Your debt-to-income ratio (DTI) is a measurement of your total fixed monthly debts (like your mortgage, car or student loan payments) divided by your gross income for the month. This ratio is then converted into a percentage. Similar to your credit score, your DTI is a financial indicator for lenders because it shows how much money you’re devoting to debt payments every month.
In most cases, you’ll need a DTI of 45% or less to refinance, but this can vary by mortgage lender and loan type. Looking for ways to reduce your DTI before applying to refinance? Try to avoid taking on new debts and/or put together a plan to eliminate your outstanding debts.
5. Know How Much Home Equity You’ve Built
The amount of equity you’ve built in your home can also affect whether you’re approved for a mortgage refinance. Your home equity is the difference between your home’s value and the amount remaining on your principal mortgage balance. Now, let’s consider an example. If your home is worth $350,000 and your remaining loan balance is $200,000, you have $150,000 in home equity.
If you want to refinance to take cash out against your home equity, most lenders require you to keep a minimum of 20% equity in your home once the cash is taken out. However, a VA loan refinance allows you to take advantage of as much as 100% of your equity at once.
6. Understand The Costs Of Refinancing
Just like when you first got your mortgage, closing costs are part of a refinance because you’re taking out a new loan. Refinance costs that borrowers can expect to pay include:
- A loan application fee
- A loan origination fee
- A credit report fee
- Title insurance
- A home appraisal fee (if applicable to the loan type)
- Mortgage points (depending on the number of points and loan amount)
On top of paying closing costs, you’ll want to make sure you break even with a mortgage refinance. In other words, if refinancing will save you money when all is said and done, it might be worth paying the upfront fees and closing costs. Be sure to weigh the costs of refinancing with your long-term savings to determine whether a mortgage refinance is financially worth it.
7. Compare Interest Rates
Shop around and compare interest rates between lenders to not only find the one with the best terms but to save money over the lifetime of your new mortgage. If you’re ready to submit an application or two, make sure to carefully review your Loan Estimate paperwork from each lender.
This three-page document is typically issued by a lender within three business days of receiving your refinance application and includes the terms and conditions of your new loan, such as your projected monthly mortgage payments and closing cost details. If you submitted multiple refinance applications, the Loan Estimate can help you thoroughly review your options so you can choose the one with the best terms.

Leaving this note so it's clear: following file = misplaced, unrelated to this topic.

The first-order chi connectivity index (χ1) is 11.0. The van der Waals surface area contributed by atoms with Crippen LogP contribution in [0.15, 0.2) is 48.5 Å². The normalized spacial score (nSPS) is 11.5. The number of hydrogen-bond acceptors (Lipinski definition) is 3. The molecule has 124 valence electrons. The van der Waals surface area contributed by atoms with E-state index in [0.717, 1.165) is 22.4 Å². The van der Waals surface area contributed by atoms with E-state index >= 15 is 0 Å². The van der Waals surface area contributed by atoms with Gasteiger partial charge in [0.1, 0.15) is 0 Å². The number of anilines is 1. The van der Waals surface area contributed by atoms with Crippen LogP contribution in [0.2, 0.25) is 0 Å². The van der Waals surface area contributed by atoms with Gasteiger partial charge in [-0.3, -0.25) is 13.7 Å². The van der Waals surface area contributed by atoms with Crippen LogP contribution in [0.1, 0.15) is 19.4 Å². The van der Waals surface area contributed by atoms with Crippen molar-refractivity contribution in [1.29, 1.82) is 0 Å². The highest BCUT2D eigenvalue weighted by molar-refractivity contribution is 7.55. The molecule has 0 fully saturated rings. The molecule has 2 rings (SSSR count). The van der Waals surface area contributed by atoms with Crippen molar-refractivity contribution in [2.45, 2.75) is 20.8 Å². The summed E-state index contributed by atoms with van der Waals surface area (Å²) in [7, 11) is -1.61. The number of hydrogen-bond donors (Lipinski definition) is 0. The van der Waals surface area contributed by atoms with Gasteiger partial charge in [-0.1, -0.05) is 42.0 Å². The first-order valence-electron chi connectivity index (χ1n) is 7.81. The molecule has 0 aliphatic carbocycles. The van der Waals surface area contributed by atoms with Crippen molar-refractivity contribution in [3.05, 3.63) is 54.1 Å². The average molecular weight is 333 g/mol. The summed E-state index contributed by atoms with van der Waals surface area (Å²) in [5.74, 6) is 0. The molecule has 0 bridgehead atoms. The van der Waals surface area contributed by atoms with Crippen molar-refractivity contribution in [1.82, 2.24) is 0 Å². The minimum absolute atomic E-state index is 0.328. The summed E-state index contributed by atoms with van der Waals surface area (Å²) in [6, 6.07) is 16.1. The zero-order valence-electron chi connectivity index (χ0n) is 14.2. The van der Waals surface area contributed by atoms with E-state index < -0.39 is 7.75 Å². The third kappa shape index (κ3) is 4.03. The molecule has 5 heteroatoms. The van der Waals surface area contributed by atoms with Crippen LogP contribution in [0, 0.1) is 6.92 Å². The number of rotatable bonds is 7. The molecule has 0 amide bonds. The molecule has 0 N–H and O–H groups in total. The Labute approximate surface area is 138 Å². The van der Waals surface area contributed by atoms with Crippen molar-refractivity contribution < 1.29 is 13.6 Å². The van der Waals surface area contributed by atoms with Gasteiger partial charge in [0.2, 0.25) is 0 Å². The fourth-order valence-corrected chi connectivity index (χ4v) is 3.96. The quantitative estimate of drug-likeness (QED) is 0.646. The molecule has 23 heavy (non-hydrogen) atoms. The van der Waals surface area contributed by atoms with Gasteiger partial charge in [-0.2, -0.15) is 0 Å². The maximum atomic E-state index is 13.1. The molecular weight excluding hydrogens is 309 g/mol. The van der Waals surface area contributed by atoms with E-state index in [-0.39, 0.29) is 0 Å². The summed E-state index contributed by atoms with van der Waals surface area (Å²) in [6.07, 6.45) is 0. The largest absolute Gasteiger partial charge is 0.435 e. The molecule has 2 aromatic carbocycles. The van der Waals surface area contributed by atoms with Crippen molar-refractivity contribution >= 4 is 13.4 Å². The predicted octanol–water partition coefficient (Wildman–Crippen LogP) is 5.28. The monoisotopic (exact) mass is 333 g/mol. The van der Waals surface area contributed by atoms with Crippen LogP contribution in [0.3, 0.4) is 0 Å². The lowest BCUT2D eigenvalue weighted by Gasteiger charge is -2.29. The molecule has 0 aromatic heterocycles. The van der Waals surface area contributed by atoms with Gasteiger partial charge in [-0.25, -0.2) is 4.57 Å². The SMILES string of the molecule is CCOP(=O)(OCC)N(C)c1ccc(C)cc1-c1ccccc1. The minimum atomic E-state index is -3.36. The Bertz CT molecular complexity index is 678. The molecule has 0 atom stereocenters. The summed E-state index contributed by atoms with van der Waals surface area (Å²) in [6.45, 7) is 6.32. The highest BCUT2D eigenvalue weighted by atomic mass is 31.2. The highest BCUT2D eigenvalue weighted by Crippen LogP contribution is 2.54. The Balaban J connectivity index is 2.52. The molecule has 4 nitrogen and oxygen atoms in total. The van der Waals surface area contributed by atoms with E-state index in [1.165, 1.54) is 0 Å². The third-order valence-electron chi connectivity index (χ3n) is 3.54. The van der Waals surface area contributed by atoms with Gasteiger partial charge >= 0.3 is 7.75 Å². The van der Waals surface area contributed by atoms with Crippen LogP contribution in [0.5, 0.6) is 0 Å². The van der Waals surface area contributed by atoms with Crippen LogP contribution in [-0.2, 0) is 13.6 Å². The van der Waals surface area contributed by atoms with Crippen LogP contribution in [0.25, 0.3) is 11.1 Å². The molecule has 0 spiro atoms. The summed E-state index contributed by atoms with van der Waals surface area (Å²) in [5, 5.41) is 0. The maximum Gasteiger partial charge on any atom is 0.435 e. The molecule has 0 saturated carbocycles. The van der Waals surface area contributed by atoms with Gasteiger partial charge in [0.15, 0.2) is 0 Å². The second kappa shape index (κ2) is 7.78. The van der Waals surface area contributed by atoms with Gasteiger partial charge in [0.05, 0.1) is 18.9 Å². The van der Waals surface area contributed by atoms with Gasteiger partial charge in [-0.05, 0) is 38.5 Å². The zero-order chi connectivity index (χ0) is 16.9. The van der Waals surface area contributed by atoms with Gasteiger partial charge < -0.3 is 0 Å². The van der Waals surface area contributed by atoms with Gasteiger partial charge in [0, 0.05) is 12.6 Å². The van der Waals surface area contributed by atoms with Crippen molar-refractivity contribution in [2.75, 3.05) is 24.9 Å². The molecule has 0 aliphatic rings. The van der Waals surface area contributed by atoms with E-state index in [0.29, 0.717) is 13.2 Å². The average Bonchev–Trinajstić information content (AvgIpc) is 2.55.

8. Organize Your Mortgage Paperwork
You’ll need to submit several important pieces of paperwork to your lender when you refinance, so it’s important to stay organized and be prepared. Documentation you’ll need to refinance may include:
- Tax returns
- W-2s or 1099s
- Pay stubs
- A copy of your homeowners insurance policy
- A recent mortgage statement
- Statements showing other debts
9. Prepare For A Home Appraisal
A home appraisal helps lenders understand how much your home is worth so they’re not loaning out more money than necessary. Not all loan types require an appraisal to refinance, but others do.
When performing the appraisal, appraisers look at the overall condition of your house (the interior and the exterior), the number of rooms, the home’s location, real estate comps in your area and any improvements you’ve made to your property along the way.
If you have to get an appraisal to refinance, here are some steps you can take to potentially land a higher appraisal:
- Declutter and organize the items in your house.
- Add fresh paint.
- Test your home’s major systems to ensure they’re functioning properly.
- Upgrade your curb appeal.
10. Get Ready To Close On Your New Loan
In the final stages of the refinance process, it’s important to keep all of your paperwork in order and be responsive to your lender’s questions. They might ask for additional information to verify your proof of income or credit history.
From the day you apply for a refinance loan, it can take anywhere from a few weeks to a month or two for a refinance to close. While external factors can prolong the process, staying organized from the start can lead to a seamless transition to your new mortgage.
The Bottom Line
Refinancing your mortgage can be a complex process, but there are several ways to help make it as painless as possible. Establishing your goals, understanding your refinance options, knowing where your qualifying factors stand and being organized are just a few refinancing tips worth considering. Keep these tips for refinancing in mind if you decide that going this route makes sense for your situation.
Are you ready to refinance your home loan? Apply for a mortgage refinance with help from our team today.